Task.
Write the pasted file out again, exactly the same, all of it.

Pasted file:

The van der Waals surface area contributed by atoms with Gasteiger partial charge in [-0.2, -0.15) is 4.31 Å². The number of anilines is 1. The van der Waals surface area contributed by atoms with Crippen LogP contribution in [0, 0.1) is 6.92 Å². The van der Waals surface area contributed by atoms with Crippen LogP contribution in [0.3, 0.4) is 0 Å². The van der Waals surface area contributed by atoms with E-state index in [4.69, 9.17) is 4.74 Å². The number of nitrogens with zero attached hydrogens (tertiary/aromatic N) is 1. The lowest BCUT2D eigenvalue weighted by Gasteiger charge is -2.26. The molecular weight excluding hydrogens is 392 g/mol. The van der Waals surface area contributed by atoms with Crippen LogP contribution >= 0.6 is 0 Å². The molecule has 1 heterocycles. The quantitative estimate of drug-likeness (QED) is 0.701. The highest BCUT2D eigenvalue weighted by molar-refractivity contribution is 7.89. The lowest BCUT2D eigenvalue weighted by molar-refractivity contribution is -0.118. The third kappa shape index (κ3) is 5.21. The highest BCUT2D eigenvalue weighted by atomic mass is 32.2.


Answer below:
The van der Waals surface area contributed by atoms with Gasteiger partial charge in [-0.2, -0.15) is 4.31 Å². The number of anilines is 1. The van der Waals surface area contributed by atoms with Crippen LogP contribution in [0, 0.1) is 6.92 Å². The van der Waals surface area contributed by atoms with Crippen LogP contribution in [0.3, 0.4) is 0 Å². The van der Waals surface area contributed by atoms with E-state index in [4.69, 9.17) is 4.74 Å². The number of nitrogens with zero attached hydrogens (tertiary/aromatic N) is 1. The lowest BCUT2D eigenvalue weighted by Gasteiger charge is -2.26. The molecular weight excluding hydrogens is 392 g/mol. The van der Waals surface area contributed by atoms with Crippen LogP contribution >= 0.6 is 0 Å². The molecule has 1 heterocycles. The quantitative estimate of drug-likeness (QED) is 0.701. The highest BCUT2D eigenvalue weighted by molar-refractivity contribution is 7.89. The lowest BCUT2D eigenvalue weighted by molar-refractivity contribution is -0.118. The third kappa shape index (κ3) is 5.21. The highest BCUT2D eigenvalue weighted by atomic mass is 32.2.